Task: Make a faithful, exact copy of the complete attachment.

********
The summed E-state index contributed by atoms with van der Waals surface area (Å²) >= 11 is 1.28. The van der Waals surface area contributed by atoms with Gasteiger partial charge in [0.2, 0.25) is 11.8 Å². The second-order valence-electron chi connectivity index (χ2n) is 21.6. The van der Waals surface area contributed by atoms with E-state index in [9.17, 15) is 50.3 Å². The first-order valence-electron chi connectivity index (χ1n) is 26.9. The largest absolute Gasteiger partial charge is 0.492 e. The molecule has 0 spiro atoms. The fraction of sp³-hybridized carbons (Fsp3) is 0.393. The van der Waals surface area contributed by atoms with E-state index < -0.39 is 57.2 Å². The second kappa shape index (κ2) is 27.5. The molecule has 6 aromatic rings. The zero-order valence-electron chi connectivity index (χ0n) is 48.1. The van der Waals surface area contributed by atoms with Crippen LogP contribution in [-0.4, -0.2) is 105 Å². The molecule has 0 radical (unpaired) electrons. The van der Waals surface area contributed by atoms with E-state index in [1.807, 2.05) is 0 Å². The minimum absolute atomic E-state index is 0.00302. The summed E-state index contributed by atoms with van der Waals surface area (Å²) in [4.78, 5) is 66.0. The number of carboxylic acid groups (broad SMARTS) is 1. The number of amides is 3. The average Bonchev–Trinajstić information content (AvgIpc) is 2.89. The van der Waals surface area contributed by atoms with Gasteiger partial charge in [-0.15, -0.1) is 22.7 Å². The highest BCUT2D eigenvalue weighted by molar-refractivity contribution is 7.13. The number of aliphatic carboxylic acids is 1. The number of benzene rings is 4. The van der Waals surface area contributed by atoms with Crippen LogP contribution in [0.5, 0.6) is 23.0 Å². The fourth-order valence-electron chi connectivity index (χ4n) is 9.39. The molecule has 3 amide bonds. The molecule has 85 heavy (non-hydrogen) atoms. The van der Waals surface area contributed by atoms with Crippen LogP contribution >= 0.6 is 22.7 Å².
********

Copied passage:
The summed E-state index contributed by atoms with van der Waals surface area (Å²) >= 11 is 1.28. The van der Waals surface area contributed by atoms with Gasteiger partial charge in [0.2, 0.25) is 11.8 Å². The second-order valence-electron chi connectivity index (χ2n) is 21.6. The van der Waals surface area contributed by atoms with E-state index in [9.17, 15) is 50.3 Å². The first-order valence-electron chi connectivity index (χ1n) is 26.9. The largest absolute Gasteiger partial charge is 0.492 e. The molecule has 0 spiro atoms. The fraction of sp³-hybridized carbons (Fsp3) is 0.393. The van der Waals surface area contributed by atoms with E-state index < -0.39 is 57.2 Å². The second kappa shape index (κ2) is 27.5. The molecule has 6 aromatic rings. The zero-order valence-electron chi connectivity index (χ0n) is 48.1. The van der Waals surface area contributed by atoms with Crippen LogP contribution in [-0.4, -0.2) is 105 Å². The molecule has 0 radical (unpaired) electrons. The van der Waals surface area contributed by atoms with E-state index in [1.807, 2.05) is 0 Å². The minimum absolute atomic E-state index is 0.00302. The summed E-state index contributed by atoms with van der Waals surface area (Å²) in [4.78, 5) is 66.0. The number of carboxylic acid groups (broad SMARTS) is 1. The number of amides is 3. The average Bonchev–Trinajstić information content (AvgIpc) is 2.89. The van der Waals surface area contributed by atoms with Gasteiger partial charge in [-0.15, -0.1) is 22.7 Å². The highest BCUT2D eigenvalue weighted by molar-refractivity contribution is 7.13. The number of aliphatic carboxylic acids is 1. The number of benzene rings is 4. The van der Waals surface area contributed by atoms with Crippen LogP contribution in [0.5, 0.6) is 23.0 Å². The fourth-order valence-electron chi connectivity index (χ4n) is 9.39. The molecule has 3 amide bonds. The molecule has 85 heavy (non-hydrogen) atoms. The van der Waals surface area contributed by atoms with Crippen LogP contribution >= 0.6 is 22.7 Å².